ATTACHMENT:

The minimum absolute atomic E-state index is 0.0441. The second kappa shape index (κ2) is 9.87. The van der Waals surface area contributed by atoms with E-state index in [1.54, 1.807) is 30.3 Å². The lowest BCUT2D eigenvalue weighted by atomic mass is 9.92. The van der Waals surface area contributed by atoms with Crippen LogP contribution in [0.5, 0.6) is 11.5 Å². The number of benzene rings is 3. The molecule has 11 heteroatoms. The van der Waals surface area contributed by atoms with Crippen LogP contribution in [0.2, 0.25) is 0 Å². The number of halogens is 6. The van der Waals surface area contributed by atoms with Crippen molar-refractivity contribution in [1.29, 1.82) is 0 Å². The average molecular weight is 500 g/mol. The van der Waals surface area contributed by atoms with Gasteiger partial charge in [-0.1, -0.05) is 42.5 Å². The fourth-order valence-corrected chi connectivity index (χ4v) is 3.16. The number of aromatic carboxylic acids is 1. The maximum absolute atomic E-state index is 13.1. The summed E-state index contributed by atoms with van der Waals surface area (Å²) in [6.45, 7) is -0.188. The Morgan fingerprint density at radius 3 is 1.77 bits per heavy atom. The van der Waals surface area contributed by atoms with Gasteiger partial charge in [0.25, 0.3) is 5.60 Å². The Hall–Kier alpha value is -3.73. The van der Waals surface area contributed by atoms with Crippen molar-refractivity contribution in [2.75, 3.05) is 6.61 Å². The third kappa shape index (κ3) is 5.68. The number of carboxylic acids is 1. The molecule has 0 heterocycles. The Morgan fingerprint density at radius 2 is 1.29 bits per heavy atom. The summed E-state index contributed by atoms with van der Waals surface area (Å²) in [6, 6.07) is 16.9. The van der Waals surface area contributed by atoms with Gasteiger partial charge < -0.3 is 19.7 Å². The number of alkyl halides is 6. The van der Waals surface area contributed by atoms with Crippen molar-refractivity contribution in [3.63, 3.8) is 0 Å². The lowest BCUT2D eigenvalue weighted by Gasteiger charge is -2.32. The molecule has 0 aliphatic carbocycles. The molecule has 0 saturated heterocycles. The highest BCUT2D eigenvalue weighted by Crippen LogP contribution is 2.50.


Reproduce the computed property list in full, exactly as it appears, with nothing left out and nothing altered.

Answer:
The minimum absolute atomic E-state index is 0.0441. The second kappa shape index (κ2) is 9.87. The van der Waals surface area contributed by atoms with E-state index in [1.54, 1.807) is 30.3 Å². The lowest BCUT2D eigenvalue weighted by atomic mass is 9.92. The van der Waals surface area contributed by atoms with Crippen LogP contribution in [0.5, 0.6) is 11.5 Å². The number of benzene rings is 3. The molecule has 11 heteroatoms. The van der Waals surface area contributed by atoms with Crippen LogP contribution in [0.2, 0.25) is 0 Å². The number of halogens is 6. The van der Waals surface area contributed by atoms with Crippen molar-refractivity contribution in [1.29, 1.82) is 0 Å². The average molecular weight is 500 g/mol. The van der Waals surface area contributed by atoms with Gasteiger partial charge in [-0.1, -0.05) is 42.5 Å². The fourth-order valence-corrected chi connectivity index (χ4v) is 3.16. The number of aromatic carboxylic acids is 1. The maximum absolute atomic E-state index is 13.1. The summed E-state index contributed by atoms with van der Waals surface area (Å²) in [6.45, 7) is -0.188. The Morgan fingerprint density at radius 3 is 1.77 bits per heavy atom. The van der Waals surface area contributed by atoms with Gasteiger partial charge in [0.25, 0.3) is 5.60 Å². The Hall–Kier alpha value is -3.73. The van der Waals surface area contributed by atoms with Crippen molar-refractivity contribution in [2.75, 3.05) is 6.61 Å². The third kappa shape index (κ3) is 5.68. The number of carboxylic acids is 1. The molecule has 0 heterocycles. The Morgan fingerprint density at radius 2 is 1.29 bits per heavy atom. The summed E-state index contributed by atoms with van der Waals surface area (Å²) in [6, 6.07) is 16.9. The van der Waals surface area contributed by atoms with Gasteiger partial charge < -0.3 is 19.7 Å². The number of alkyl halides is 6. The van der Waals surface area contributed by atoms with Crippen molar-refractivity contribution in [3.63, 3.8) is 0 Å². The lowest BCUT2D eigenvalue weighted by Gasteiger charge is -2.32. The molecule has 0 aliphatic carbocycles. The molecule has 0 saturated heterocycles. The highest BCUT2D eigenvalue weighted by Crippen LogP contribution is 2.50.